The bad news for WCI Communities seemed unrelenting during Monday, March 17th's year-end conference call.

--Instead of the $410 million to $460 million loss it had expected to record for 2007 less than two weeks ago, the builder racked up a net loss of $578.5 million, a $13.77 loss per share. More than $412 million of that loss was related to asset impairments on land and goodwill.

--CEO Jerry Starkey raised flags that WCI might not be able to pay off $125 million in convertible notes with an Aug. 5 put date. "We are in discussion with convert holders about extending put date...given the fact that our cash position is not likely to allow the payment of those converts when they, and if they, are put to us in August," he said.

That lead the company's accountant Ernst and Young to put a going concern qualifying note in the company's 10-K, which triggers default under the company's three senior bank loans. "We have received waivers from all three creditors as of now," said CFO Ernest Scheidermann.

--Sales actually went backward during the fourth quarter of '07. The company had 188 cancellations on 171 gross orders in its traditional home building division. Its tower division had no new orders and 35 defaults in the fourth quarter.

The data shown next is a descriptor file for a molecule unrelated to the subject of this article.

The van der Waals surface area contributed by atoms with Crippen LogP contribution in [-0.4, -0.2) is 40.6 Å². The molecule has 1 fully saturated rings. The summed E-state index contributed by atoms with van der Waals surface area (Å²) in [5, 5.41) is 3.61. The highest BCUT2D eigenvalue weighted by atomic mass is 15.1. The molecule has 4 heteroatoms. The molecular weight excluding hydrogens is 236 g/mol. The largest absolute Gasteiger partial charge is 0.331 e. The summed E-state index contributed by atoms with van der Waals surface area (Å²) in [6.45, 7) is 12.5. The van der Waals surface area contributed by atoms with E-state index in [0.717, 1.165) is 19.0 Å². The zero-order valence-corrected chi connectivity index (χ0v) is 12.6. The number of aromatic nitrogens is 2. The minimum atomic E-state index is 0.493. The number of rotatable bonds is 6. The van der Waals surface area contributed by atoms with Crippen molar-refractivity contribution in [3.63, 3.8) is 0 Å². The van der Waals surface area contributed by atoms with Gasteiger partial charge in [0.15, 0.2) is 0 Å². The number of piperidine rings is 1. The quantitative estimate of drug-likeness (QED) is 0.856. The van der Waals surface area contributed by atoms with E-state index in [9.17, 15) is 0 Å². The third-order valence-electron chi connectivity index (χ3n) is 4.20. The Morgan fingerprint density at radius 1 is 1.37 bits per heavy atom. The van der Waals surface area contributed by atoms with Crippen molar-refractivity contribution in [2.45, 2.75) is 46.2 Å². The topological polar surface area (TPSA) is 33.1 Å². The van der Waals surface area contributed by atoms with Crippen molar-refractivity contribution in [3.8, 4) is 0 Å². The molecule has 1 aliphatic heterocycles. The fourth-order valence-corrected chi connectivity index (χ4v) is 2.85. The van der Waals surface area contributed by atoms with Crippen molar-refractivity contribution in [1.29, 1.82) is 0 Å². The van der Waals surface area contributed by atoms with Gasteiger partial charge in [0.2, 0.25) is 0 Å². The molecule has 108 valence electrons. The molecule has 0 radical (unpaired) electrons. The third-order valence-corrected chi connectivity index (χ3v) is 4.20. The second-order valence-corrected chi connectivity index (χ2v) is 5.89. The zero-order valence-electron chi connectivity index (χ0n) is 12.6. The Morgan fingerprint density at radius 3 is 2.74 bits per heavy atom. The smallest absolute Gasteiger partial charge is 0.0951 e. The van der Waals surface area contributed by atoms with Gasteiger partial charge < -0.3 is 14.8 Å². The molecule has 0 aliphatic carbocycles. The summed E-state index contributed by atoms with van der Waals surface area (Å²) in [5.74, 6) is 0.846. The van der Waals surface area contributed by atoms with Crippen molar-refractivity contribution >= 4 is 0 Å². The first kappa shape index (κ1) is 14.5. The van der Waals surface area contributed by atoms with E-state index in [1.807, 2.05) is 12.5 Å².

--It reversed $38.4 million worth of previously recognized gross margin because its Oceanside tower project in Pompano Beach, Fla., no longer qualified for percentage of completion accounting because of the deteriorating market.

--The company wrote down all the goodwill remaining in the company's balance sheet from its Florida, Northeast, and Mid-Atlantic operations--$59.5 million worth. "The only goodwill remaining on the company's balance sheet is the goodwill related to our real estate services unit," said Starkey.

--Gross margins were a negative 32.7% or 3.1% before asset impairments and land acquisition termination costs.

--The builder recorded a $150.1 million deferred tax asset valuation reserve.

--The builder reduced its workforce from a peak of 3,900 employees in May 2006 by 47% to 2,065 by the first quarter of this year. Not surprisingly, the biggest cut--72%--was taken in its traditional and tower home building divisions.

--Its net debt to capital grew to 80.5% in 2007 compared to 66.3% in 2006.

There was one sales bright spot. The company has closed 157 of its 185 luxury condominiums at One Bal Harbour at Miami Beach and expects to reach 90% closings. The condo hotel portion of the project has closed 48 of its 115 units in backlog. "We are probably 60 days from knowing the hotel proportion of that One Bal Harbour project," said Starkey.